An Advance Decision is not applicable to the treatment in question if
- That treatment is not the treatment specified in the Advance Decision;
- The circumstances specified in the Advance Decision are absent;
- There are reasonable grounds for believing that circumstances exist which the person making the Advance Decision did not anticipate when the decision was made and which would have affected his decision had he anticipated them
Once you have made you Living Will you can still revise it at any time either verbally or in writing. The Uk Living Will registry provides an update service for Living Wills so you can change you mind when ever you feel like it.
Because of the legally binding nature of an Advance Decision, and the implications of the decisions it contains, you must ensure an Advance Decision is signed and witnessed. It is important that you have the mental capacity to make an Advance Decision. The person who witnesses your Advance Decision is giving witness to the fact that you have the mental capacity to make such a decision.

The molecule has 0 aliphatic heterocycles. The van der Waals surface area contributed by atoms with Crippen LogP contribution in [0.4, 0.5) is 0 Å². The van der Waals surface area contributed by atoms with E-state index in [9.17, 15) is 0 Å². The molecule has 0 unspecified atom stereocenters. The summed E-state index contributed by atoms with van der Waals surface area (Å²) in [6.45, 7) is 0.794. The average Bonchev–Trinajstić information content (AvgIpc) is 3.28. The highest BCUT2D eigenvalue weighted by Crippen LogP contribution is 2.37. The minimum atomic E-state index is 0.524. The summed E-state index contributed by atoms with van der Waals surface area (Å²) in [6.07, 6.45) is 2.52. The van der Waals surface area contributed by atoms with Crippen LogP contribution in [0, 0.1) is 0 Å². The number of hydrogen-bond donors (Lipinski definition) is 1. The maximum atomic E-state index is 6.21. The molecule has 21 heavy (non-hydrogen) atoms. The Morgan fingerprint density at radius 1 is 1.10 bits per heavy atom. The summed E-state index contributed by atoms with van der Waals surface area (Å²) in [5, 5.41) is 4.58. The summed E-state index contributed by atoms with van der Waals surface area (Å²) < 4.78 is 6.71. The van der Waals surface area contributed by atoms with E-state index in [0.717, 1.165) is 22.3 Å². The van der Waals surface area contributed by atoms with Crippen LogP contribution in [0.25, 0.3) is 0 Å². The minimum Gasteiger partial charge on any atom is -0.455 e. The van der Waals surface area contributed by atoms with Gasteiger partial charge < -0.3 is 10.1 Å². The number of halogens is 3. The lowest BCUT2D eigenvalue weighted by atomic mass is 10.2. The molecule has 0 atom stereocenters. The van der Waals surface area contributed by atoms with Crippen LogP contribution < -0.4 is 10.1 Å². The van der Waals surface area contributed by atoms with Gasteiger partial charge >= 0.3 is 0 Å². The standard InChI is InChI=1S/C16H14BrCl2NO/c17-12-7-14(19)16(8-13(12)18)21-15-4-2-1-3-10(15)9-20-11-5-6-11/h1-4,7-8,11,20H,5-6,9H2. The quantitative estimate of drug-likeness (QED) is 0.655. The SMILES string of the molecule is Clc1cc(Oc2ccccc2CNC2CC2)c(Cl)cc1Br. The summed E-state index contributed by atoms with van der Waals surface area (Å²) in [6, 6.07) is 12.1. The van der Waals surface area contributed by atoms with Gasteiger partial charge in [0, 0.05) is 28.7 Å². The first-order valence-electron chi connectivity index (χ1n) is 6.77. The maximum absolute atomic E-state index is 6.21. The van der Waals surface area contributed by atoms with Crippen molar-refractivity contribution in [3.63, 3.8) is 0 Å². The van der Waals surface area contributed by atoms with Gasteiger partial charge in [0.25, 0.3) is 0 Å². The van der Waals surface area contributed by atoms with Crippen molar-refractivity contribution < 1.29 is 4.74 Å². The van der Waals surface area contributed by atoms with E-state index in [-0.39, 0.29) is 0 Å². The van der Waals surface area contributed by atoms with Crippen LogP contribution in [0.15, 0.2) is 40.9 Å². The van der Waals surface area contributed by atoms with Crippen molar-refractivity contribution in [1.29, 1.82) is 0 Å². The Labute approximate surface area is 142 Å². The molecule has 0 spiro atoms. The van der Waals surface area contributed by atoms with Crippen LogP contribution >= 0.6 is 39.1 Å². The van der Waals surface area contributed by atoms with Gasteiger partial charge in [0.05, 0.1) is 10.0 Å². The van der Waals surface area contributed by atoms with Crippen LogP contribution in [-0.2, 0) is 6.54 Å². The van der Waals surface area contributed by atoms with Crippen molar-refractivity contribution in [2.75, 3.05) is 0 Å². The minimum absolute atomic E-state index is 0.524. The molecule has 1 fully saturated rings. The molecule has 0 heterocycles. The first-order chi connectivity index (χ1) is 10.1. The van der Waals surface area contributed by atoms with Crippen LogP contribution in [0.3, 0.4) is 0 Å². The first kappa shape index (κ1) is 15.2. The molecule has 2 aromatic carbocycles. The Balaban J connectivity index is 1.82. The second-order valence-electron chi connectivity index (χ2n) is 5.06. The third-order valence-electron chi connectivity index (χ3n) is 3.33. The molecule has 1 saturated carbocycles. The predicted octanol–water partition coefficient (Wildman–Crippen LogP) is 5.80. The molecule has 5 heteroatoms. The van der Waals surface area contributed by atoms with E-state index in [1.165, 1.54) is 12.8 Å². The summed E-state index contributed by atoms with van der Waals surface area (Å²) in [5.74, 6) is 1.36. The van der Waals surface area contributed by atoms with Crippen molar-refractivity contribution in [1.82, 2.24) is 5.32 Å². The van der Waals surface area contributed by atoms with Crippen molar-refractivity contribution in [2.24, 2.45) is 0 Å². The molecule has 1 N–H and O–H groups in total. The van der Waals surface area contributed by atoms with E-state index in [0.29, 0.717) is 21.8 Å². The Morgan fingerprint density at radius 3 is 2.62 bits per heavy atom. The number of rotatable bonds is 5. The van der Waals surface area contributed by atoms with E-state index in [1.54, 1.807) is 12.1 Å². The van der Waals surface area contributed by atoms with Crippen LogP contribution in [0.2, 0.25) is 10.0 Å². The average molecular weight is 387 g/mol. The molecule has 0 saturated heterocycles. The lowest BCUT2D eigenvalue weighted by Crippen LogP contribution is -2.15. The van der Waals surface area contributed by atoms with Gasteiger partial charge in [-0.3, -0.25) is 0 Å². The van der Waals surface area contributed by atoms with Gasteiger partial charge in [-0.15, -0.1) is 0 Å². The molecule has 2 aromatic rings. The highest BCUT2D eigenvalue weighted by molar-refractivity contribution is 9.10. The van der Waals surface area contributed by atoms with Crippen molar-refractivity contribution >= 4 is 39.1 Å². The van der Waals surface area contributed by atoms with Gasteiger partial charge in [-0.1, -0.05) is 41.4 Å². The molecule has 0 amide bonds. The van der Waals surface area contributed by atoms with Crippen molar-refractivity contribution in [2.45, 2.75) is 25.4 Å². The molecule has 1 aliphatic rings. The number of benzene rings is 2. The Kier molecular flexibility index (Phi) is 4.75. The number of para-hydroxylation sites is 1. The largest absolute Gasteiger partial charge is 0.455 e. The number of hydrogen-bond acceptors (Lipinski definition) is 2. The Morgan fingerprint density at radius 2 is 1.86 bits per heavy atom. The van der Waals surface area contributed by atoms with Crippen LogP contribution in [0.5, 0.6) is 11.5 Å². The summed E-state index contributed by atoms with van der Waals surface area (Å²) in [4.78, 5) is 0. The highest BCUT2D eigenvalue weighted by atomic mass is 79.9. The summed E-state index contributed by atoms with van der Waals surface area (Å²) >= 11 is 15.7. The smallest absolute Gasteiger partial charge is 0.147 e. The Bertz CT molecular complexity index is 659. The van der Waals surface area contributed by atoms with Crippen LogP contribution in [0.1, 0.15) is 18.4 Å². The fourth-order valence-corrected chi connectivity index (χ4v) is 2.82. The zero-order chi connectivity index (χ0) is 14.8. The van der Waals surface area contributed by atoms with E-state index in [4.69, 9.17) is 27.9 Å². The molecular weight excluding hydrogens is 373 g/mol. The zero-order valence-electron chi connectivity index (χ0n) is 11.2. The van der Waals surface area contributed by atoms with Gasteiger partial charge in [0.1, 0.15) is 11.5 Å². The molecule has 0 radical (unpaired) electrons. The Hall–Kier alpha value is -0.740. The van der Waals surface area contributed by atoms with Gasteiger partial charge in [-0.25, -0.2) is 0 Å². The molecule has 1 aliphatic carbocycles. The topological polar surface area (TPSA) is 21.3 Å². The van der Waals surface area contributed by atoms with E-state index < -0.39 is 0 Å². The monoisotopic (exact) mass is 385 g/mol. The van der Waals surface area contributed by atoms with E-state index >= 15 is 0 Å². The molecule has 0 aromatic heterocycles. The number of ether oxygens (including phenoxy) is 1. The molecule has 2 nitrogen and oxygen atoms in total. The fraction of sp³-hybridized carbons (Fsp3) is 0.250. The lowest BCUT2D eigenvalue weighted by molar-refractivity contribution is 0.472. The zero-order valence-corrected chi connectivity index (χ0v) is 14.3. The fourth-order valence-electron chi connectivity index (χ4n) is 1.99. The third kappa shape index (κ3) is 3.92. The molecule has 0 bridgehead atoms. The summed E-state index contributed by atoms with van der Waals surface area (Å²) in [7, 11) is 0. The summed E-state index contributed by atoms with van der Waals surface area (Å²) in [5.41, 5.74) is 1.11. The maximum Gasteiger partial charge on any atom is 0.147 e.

You do not need a lawyer to make an Advance Decision or living will. You only need to write down your wishes, sign them and have that signature witnessed.
An Advance Decision is the means through which you can makes choices regarding what life preserving treatments you wish to accept or reject should you become ill and/or incapacitated. It is legally binding on the part of the medical profession, under the Mental Capacity Act of 2005. It expresses a desire to accept or refuse life-preserving treatment or resuscitation under certain circumstances.
Crucially an Advance Decision is you making a decision now rather than leaving the burden to your family at some later , hopefully far away, date.